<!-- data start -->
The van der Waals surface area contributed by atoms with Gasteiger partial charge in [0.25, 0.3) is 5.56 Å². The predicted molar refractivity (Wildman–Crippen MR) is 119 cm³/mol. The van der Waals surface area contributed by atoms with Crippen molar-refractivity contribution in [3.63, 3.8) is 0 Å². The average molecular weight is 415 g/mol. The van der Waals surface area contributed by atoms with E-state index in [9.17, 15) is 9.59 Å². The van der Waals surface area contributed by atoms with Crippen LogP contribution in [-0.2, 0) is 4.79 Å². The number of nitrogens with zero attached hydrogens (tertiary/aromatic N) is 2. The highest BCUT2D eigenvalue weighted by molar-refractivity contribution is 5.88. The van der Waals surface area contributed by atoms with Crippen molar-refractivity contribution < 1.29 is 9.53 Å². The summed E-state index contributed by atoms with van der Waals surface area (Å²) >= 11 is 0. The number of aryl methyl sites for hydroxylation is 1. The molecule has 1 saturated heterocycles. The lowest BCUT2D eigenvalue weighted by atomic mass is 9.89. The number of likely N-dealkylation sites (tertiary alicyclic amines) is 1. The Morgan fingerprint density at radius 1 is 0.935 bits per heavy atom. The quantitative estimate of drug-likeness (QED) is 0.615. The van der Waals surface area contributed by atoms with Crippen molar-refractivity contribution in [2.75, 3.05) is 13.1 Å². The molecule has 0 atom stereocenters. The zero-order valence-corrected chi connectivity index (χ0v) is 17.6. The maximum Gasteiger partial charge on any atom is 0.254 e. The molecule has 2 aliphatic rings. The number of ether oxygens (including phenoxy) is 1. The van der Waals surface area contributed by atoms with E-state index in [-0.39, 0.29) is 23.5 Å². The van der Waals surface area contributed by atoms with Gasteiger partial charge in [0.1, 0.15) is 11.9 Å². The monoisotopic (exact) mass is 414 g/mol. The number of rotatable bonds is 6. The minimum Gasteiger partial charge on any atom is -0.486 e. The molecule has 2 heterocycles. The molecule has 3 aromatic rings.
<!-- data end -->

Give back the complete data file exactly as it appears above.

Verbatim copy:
The van der Waals surface area contributed by atoms with Gasteiger partial charge in [0.25, 0.3) is 5.56 Å². The predicted molar refractivity (Wildman–Crippen MR) is 119 cm³/mol. The van der Waals surface area contributed by atoms with Crippen molar-refractivity contribution in [3.63, 3.8) is 0 Å². The average molecular weight is 415 g/mol. The van der Waals surface area contributed by atoms with E-state index in [9.17, 15) is 9.59 Å². The van der Waals surface area contributed by atoms with Crippen LogP contribution in [-0.2, 0) is 4.79 Å². The number of nitrogens with zero attached hydrogens (tertiary/aromatic N) is 2. The highest BCUT2D eigenvalue weighted by molar-refractivity contribution is 5.88. The van der Waals surface area contributed by atoms with Crippen molar-refractivity contribution < 1.29 is 9.53 Å². The summed E-state index contributed by atoms with van der Waals surface area (Å²) >= 11 is 0. The number of aryl methyl sites for hydroxylation is 1. The molecule has 1 saturated heterocycles. The lowest BCUT2D eigenvalue weighted by atomic mass is 9.89. The number of likely N-dealkylation sites (tertiary alicyclic amines) is 1. The Morgan fingerprint density at radius 1 is 0.935 bits per heavy atom. The quantitative estimate of drug-likeness (QED) is 0.615. The van der Waals surface area contributed by atoms with Crippen molar-refractivity contribution in [2.75, 3.05) is 13.1 Å². The molecule has 0 atom stereocenters. The zero-order valence-corrected chi connectivity index (χ0v) is 17.6. The maximum Gasteiger partial charge on any atom is 0.254 e. The molecule has 2 aliphatic rings. The number of ether oxygens (including phenoxy) is 1. The van der Waals surface area contributed by atoms with E-state index in [-0.39, 0.29) is 23.5 Å². The van der Waals surface area contributed by atoms with Gasteiger partial charge in [0.1, 0.15) is 11.9 Å². The monoisotopic (exact) mass is 414 g/mol. The number of rotatable bonds is 6. The minimum Gasteiger partial charge on any atom is -0.486 e. The molecule has 2 heterocycles. The molecule has 3 aromatic rings.